Physical Activity, Exercise, and the Immune System: Three Lines of Research That Have Driven the Field

in Kinesiology Review

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Jeffrey A. Woods
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Brandt D. Pence
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Exercise immunology is a relatively new discipline in the exercise sciences that seeks to understand how exercise affects the immune system and susceptibility to infectious and chronic diseases. This brief review will focus on three major observations that have driven the field to date including: (1) acute exercise-induced leukocytosis, (2) the observation that intense, prolonged exercise results in upper respiratory tract symptoms, and (3) the paradoxical effect of acute and chronic exercise on inflammation. This framework will be used to examine the mechanisms and implications behind these seminal observations. Data generally support the conclusion that moderate intensity exercise enhances immune function, whereas prolonged, intense exercise diminishes immune function.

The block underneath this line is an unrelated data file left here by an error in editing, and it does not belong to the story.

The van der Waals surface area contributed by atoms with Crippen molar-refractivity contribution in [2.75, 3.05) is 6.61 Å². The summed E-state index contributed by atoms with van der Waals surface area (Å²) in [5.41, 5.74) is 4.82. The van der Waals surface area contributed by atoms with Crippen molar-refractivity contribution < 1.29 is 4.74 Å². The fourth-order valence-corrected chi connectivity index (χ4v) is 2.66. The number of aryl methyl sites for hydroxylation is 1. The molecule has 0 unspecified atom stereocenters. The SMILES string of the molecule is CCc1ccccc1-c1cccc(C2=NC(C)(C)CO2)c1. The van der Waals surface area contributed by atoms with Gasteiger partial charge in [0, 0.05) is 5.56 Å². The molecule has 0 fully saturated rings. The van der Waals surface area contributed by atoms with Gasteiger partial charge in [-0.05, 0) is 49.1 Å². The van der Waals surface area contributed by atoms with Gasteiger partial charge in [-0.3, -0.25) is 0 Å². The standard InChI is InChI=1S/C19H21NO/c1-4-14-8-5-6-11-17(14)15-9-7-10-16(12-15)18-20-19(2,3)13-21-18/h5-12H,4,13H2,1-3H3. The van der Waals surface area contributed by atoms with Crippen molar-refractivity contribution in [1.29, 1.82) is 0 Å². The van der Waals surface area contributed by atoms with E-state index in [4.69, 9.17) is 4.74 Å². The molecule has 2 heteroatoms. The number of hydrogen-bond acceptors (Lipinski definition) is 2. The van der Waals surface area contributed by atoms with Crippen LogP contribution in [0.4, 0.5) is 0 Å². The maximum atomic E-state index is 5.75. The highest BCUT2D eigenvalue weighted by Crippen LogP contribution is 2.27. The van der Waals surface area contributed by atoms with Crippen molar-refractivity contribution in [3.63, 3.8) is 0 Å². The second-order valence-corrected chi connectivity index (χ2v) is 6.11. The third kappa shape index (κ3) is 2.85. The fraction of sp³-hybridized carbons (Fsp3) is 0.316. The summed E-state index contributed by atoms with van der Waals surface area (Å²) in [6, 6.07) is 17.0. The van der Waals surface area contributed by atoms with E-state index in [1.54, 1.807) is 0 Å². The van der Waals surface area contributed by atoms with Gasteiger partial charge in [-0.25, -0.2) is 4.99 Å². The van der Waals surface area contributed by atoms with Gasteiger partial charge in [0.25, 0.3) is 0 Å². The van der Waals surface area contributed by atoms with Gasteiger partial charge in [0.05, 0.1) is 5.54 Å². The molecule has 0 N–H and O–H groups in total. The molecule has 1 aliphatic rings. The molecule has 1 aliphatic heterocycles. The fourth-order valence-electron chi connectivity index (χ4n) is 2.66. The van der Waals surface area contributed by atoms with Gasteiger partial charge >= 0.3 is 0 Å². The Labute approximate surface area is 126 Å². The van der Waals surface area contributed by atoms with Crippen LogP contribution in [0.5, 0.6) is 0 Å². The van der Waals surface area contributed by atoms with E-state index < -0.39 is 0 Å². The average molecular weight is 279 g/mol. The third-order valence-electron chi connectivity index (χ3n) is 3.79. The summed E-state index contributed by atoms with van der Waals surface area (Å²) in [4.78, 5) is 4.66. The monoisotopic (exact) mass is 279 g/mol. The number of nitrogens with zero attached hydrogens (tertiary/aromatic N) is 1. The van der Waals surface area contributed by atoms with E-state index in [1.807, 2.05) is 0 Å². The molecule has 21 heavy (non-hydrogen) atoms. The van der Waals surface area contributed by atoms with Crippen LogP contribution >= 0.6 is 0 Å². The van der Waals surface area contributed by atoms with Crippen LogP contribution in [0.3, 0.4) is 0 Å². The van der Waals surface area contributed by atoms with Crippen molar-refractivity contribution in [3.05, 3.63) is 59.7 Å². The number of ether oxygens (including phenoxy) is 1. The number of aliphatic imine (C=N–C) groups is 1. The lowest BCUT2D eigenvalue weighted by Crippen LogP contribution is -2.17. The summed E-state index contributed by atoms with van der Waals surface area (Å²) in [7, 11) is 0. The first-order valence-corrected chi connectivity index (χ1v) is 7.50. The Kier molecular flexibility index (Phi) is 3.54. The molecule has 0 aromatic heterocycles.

Woods and Pence are with the Departments of Kinesiology and Community Health, Integrated Immunology and Behavior Program, University of Illinois at Urbana-Champaign, Urbana, IL.

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